Decorating with a dark trim paint color scheme is a fast and easy way to a room with depth and interest. Using deep hues on your coving and woodwork can make an architectural feature out of something that might otherwise fade into the background – plus, these details offer an extra way to have fun with color. And who doesn’t want to do that?
As well as being a playful way to experiment with tone, this paint idea is a versatile tool for changing the way a space feels – helping to give the impression of height, make a room feel more sophisticated, or add a graphic quality to an otherwise flat scheme.
If you’ve previously kept your interior trim white, let these dark trim paint color schemes inspire you to think outside the box – and have a little fun with going dark.
1. Burgundy and neutrals
A dark burgundy-brown painted trim complements the deep wood tones of this dining room scheme, drawing them to the fore and bringing the walls to life, rather than letting them sit in the background. It also helps make this otherwise light and bright paint scheme feel more cocooning. ‘Painting the trim a contrasting color was an easy way to make the spaces feel more bespoke, and also added a sense of coziness,’ says Zoe Feldman, the Washington, DC-based interior designer who designed the scheme.
2. Burgundy and blue
While burgundy and brown work well in a neutral scheme, they take a fun turn when they’re using as part of a more colorful palette. Green sits well as a complementary hue to this look – but blue provides a playful contrast, as this pale blue living room design by Parisian interior designer Marianne Evenou shows. The skirting and door frame are painted in the warm red hue, while a slim black trim up towards the ceiling, and around the door, add a graphic, almost cartoonish quality that offsets the grown-up pieces in the space.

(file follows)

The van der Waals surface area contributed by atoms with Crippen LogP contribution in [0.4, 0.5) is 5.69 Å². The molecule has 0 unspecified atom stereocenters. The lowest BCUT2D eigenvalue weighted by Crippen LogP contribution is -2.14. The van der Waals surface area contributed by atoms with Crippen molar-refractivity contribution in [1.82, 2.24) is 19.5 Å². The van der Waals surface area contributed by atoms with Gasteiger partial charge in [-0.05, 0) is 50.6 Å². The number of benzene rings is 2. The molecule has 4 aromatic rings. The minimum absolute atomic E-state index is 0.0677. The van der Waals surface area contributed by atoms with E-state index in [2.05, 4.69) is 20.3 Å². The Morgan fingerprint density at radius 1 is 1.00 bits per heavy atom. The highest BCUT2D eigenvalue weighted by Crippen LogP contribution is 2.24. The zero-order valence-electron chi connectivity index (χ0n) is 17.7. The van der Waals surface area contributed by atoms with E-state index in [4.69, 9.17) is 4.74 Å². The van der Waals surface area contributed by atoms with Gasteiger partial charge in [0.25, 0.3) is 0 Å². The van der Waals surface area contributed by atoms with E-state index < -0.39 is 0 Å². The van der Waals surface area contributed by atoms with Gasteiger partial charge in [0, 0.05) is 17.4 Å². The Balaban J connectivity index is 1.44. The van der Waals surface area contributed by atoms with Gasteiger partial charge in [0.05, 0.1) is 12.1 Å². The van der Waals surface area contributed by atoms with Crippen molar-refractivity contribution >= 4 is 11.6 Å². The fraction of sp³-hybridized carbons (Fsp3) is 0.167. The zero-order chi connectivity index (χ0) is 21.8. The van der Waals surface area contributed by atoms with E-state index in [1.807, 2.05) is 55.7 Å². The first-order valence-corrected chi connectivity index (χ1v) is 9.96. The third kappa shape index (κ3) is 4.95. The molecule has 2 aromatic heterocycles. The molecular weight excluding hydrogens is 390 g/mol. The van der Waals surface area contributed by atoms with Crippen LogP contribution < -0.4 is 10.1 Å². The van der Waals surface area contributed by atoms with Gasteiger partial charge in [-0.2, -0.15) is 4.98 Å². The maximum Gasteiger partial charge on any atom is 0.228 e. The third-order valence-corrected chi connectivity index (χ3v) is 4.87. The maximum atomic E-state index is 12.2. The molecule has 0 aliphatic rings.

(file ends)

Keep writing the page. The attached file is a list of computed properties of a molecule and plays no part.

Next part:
3. Olive green and white
Olive green makes a play for the focal point of this space, thanks to its use on panelling and built-in living room storage as well as along the skirting. Nevertheless, this still manages to feel like a calm, neutral scheme. ‘Regarding our choice of trim color, we joke that it is “Chris Shao Studio Green,”’ says James C Mifflin, designer and project manager at New York and Shanghai-based Chris Shao Studio. ‘It’s one of our signatures that we tend to use among our projects. What’s special about this shade of green is that while, yes, it is a color, it still feels like a timeless neutral in the palette.’
4. Black and white
Another scheme by Zoe Feldman illustrates a classic palette for a black and white living room. In an otherwise light and bright scheme, the addition of black coving and door frames, painted in a silky satin-esque finish – as well as a slimmer trim around the in-built shelves – adds a depth that grounds the scheme.
The key to making black trim in a white scheme feel soft and sophisticated, rather than bold and graphic, is to use it to highlight existing architectural features, and tie them in with small accessories dotted throughout the space.
5. Green on green